Boston is my home, the place where I can reach out and touch nearly all the people I love most in the world. I spent most of yesterday trying to make contact with each one of them - everyone goes to the marathon, you know, everyone crowds around the finish line - and those endless endless spans of radio silence between, “I’m okay, are you okay?” and “Yes, yes, I’m okay, I’m safe” were awful, dark and twisted paths that my brain lit up with screams and sirens. The news kept pouring in - another bomb, another, a fire, the dead, the injured. There was blood all over the sidewalks. There was blood all over the fucking sidewalks.
Yesterday was measured in heartbeats.
But everyone I love is safe. So that is something. A selfish, overwhelming something, for which I am so, so grateful.
And then there was the sheer outpouring of goodness, the number of people who ran toward the explosions, the offers of housing and money and whatever people could give, the messages from everywhere - We stand with you, we’re here for you, we’re here… It’s dizzying, that kind of love. Over and over, it brought me to tears. Because this is what we do, we humans. When it comes down to it, we just really and truly and fiercely love the shit out of each other.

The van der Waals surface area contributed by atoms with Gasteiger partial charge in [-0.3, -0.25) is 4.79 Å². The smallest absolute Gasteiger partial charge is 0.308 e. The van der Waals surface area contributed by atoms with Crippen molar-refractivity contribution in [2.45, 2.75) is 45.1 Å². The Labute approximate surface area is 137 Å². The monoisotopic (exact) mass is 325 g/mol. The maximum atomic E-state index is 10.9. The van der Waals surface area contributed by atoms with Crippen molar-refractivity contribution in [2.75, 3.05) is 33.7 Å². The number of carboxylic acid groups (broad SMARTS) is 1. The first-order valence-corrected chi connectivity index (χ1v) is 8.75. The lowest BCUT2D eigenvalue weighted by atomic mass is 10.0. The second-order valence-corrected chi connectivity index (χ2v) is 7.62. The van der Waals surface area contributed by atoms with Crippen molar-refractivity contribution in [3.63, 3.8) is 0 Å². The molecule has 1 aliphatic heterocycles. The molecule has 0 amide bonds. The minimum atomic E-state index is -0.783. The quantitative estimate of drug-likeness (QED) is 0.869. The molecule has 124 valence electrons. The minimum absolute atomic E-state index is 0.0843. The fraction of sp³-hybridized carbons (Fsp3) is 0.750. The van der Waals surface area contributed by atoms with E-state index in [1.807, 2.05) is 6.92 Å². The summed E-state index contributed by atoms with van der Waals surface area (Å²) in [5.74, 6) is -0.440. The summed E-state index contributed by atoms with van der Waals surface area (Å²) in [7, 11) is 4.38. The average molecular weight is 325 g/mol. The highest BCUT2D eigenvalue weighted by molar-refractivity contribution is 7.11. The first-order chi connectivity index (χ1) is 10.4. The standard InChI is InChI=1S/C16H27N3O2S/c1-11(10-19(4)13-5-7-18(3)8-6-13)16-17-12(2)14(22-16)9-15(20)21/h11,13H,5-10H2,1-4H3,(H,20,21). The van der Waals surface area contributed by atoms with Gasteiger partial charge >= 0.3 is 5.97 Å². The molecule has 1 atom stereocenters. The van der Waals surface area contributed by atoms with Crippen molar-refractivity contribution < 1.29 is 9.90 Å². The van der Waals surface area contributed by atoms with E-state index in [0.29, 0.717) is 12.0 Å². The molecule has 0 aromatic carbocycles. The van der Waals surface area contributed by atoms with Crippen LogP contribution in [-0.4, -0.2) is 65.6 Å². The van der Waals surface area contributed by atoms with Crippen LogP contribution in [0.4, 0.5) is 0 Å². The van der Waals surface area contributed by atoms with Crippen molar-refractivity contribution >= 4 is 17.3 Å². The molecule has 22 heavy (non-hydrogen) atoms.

Still, I called in to work today. When I woke up this morning and thought about going in - climbing into a metal tube, winding through underground tunnels into the heart of the city, sitting all day at a desk in a federal building - my anxiety-disordered brain was having none of it. Part of me thinks, “This is the point. This is what it means to sow fear. You have to be stronger than this.” The other part of me just keeps thinking of how afraid all of those people must have been. How terrified, in those moments, under a bizarrely sunny sky, when everything was torn apart.
I’m trying - trying - to keep my eyes on the good.
This place. You know?
It’s my home.